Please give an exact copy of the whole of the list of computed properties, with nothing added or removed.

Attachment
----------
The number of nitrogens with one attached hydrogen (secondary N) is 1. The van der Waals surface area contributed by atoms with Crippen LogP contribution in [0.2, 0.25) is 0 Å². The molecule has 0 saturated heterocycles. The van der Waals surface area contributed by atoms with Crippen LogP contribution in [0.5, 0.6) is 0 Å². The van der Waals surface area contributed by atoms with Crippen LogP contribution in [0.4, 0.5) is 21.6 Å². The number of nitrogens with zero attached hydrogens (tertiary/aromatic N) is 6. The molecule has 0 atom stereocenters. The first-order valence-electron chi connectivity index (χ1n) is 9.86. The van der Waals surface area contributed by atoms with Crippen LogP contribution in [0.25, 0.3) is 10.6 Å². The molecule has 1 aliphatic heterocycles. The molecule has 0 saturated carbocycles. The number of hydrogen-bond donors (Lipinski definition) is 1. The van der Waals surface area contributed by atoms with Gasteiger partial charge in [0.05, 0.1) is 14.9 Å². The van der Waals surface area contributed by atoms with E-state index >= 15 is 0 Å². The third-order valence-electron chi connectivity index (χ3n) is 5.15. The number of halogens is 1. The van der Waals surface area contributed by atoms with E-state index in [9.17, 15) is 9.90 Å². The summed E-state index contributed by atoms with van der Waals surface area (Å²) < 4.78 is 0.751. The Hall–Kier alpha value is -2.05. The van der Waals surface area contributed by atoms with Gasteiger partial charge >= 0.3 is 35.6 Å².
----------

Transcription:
The number of nitrogens with one attached hydrogen (secondary N) is 1. The van der Waals surface area contributed by atoms with Crippen LogP contribution in [0.2, 0.25) is 0 Å². The molecule has 0 saturated heterocycles. The van der Waals surface area contributed by atoms with Crippen LogP contribution in [0.5, 0.6) is 0 Å². The van der Waals surface area contributed by atoms with Crippen LogP contribution in [0.4, 0.5) is 21.6 Å². The number of nitrogens with zero attached hydrogens (tertiary/aromatic N) is 6. The molecule has 0 atom stereocenters. The first-order valence-electron chi connectivity index (χ1n) is 9.86. The van der Waals surface area contributed by atoms with Crippen LogP contribution in [0.25, 0.3) is 10.6 Å². The molecule has 1 aliphatic heterocycles. The molecule has 0 saturated carbocycles. The number of hydrogen-bond donors (Lipinski definition) is 1. The van der Waals surface area contributed by atoms with Gasteiger partial charge in [0.05, 0.1) is 14.9 Å². The van der Waals surface area contributed by atoms with E-state index >= 15 is 0 Å². The third-order valence-electron chi connectivity index (χ3n) is 5.15. The number of halogens is 1. The van der Waals surface area contributed by atoms with E-state index in [9.17, 15) is 9.90 Å². The summed E-state index contributed by atoms with van der Waals surface area (Å²) < 4.78 is 0.751. The Hall–Kier alpha value is -2.05. The van der Waals surface area contributed by atoms with Gasteiger partial charge >= 0.3 is 35.6 Å².